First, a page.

The 40-Yard Dash: Could Football's Fastest Outrun Usain Bolt?
Posted by Brandon Hedges & Matt Barker on Monday, March 2, 2015 at 12:00 AMBy Brandon Hedges & Matt Barker / March 2, 2015Comment
Last month, over 300 young, aspiring football players from all over the country made a pilgrimage to Indianapolis to be measured and tested in every conceivable way.
The NFL Combine, held annually in February, features college football’s top players competing in a series of drills designed to help NFL talent scouts and coaches separate the contenders from the pretenders in preparation for the upcoming NFL Draft.
While the week-long spectacle offers a potpourri of physical (and mental) tests and challenges — vertical leap, broad jump, bench press reps at 225 lbs, something called the Wunderlich — the premier event of the Combine is the 40-yard dash. This year, J.J. Nelson, a wide receiver from UAB, ran "the 40" (as NFL super fans have dubbed it) in 4.28 seconds, the fastest time among all participating NFL hopefuls.
Watching the 40 got me thinking...
I wonder how the world's fastest man — Jamaica's Usain Bolt — would fare in the NFL Combine? How would he stack up against J.J. Nelson, and all the top 40-yard dash performers from Combines in the past?
Here is a list of the ten 40-yard dash performances in NFL Combine history:
J. J. Nelson
DeMarcus Van Dyke
These guys are fast. But Usain Bolt is obviously faster, right? I mean, Bolt’s the fastest man in the history planet earth — surely he would outrun a bunch of football players... Right?
Since Usain Bolt never competes in a 40-yard event, it’s impossible to get a perfect apples-to-apples comparison and definitively answer our question. As far as I can tell, the best we can do for our purposes is use Bolt’s fastest time in his shortest race. While competing in Berlin in 2009, Bolt set a world record of 9.58 seconds in the 100-meter sprint.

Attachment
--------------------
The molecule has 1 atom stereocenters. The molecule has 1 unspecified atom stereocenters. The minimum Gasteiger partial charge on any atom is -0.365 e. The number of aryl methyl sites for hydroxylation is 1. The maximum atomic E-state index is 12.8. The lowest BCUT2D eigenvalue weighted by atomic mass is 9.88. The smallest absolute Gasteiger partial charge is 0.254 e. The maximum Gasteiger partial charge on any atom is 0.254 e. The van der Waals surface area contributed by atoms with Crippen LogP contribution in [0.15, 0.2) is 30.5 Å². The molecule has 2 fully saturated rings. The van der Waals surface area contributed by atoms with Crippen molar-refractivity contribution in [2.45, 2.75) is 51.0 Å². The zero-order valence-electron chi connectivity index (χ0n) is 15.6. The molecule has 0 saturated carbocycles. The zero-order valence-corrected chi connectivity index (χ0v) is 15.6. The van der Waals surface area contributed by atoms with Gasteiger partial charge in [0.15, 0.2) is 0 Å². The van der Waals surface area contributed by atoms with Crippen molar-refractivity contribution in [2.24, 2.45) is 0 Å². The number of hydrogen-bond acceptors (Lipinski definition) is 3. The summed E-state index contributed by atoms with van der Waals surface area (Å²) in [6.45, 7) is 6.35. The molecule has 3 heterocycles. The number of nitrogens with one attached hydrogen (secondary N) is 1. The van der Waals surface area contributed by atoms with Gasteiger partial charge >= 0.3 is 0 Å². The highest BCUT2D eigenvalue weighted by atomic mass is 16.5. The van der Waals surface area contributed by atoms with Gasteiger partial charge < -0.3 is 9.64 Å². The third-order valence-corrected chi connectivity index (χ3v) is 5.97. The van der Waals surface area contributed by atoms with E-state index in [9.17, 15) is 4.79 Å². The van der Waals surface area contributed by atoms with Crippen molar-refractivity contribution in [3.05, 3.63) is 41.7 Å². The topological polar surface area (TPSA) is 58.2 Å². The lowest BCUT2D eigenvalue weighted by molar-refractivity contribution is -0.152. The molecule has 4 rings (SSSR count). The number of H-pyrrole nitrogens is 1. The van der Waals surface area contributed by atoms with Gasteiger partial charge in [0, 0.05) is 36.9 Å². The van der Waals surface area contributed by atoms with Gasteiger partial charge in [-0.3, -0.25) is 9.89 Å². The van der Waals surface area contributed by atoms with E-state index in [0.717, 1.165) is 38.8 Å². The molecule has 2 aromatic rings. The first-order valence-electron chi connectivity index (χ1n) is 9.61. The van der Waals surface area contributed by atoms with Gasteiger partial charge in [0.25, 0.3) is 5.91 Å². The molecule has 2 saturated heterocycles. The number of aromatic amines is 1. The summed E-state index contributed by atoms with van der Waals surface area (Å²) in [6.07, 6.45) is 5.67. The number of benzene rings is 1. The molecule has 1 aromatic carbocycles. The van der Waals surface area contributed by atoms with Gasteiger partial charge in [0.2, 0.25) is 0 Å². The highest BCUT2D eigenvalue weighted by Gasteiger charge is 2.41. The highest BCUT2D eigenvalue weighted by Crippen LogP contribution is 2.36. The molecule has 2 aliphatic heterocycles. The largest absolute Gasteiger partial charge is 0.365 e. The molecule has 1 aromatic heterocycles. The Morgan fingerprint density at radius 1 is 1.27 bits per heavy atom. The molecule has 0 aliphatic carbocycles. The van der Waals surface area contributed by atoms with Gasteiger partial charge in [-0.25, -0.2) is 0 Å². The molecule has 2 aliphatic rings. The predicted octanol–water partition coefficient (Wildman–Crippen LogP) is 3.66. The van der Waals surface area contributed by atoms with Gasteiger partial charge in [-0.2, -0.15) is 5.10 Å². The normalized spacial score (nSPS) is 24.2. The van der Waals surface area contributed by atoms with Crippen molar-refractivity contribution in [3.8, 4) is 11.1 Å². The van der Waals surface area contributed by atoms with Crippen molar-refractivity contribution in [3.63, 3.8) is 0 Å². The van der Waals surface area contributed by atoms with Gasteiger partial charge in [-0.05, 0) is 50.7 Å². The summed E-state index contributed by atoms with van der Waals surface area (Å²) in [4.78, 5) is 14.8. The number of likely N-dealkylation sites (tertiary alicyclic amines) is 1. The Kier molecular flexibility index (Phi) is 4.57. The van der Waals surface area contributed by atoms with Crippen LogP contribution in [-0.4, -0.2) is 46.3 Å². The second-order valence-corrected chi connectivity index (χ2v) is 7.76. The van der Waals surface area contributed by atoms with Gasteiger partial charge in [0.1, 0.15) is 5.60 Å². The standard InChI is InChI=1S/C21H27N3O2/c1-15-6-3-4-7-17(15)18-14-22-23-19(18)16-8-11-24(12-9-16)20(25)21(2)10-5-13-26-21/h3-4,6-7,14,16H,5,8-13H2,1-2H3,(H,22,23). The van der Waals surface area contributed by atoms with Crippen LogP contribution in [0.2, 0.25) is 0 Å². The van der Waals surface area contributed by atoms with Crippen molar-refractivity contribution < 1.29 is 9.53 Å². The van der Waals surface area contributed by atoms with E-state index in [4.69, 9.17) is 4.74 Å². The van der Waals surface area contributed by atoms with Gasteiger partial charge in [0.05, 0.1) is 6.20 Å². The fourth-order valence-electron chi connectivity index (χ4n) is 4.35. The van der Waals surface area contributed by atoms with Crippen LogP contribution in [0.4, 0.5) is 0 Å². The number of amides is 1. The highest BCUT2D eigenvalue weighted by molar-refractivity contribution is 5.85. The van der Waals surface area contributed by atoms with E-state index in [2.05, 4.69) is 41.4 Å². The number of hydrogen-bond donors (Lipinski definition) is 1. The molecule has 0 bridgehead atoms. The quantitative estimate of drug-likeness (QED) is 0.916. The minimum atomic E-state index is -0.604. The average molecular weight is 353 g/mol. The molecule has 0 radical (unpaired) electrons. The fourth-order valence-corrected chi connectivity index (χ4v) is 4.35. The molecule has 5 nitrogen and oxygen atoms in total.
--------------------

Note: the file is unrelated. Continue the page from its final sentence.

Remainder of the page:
From there, it’s pretty straightforward: Find out how fast Usain Bolt ran the first 40 yards of his 100-meter world record and compare that to the best NFL prospects’ times.
Here is a graph of Bolt’s 2009 100-meter sprint in Berlin, with 10-meter splits (Click it to bigify):
One meter equals 1.09 yards, so 40 yards is 36.58 meters. According to the data, at 36.58 meters (or 40 yards) Usain Bolt’s time was ~4.35. Simple.
Wait. 4.35? Usain Bolt is slower than the top football players at the 40-yard dash?
Well, it certainly looks that way at first glance. But there is at least one major factor we’ve yet to consider in the analysis: Reaction time.
In an Olympic style track race — like Usain Bolt ran in Berlin in 2009 — runners’ starts are triggered by the sound of the starting gun. No matter how quick an athlete's reflexes are, it still takes some time for them to react to the gun and start the race. Compare this to the NFL Combine, where an electronic timer starts at the exact moment the player starts his sprint. Due to this fully automated timing system (or FAT, as is it is commonly referred to by the NFL super fans), football players at the Combine have a relatively significant advantage over sprinters in a comparison.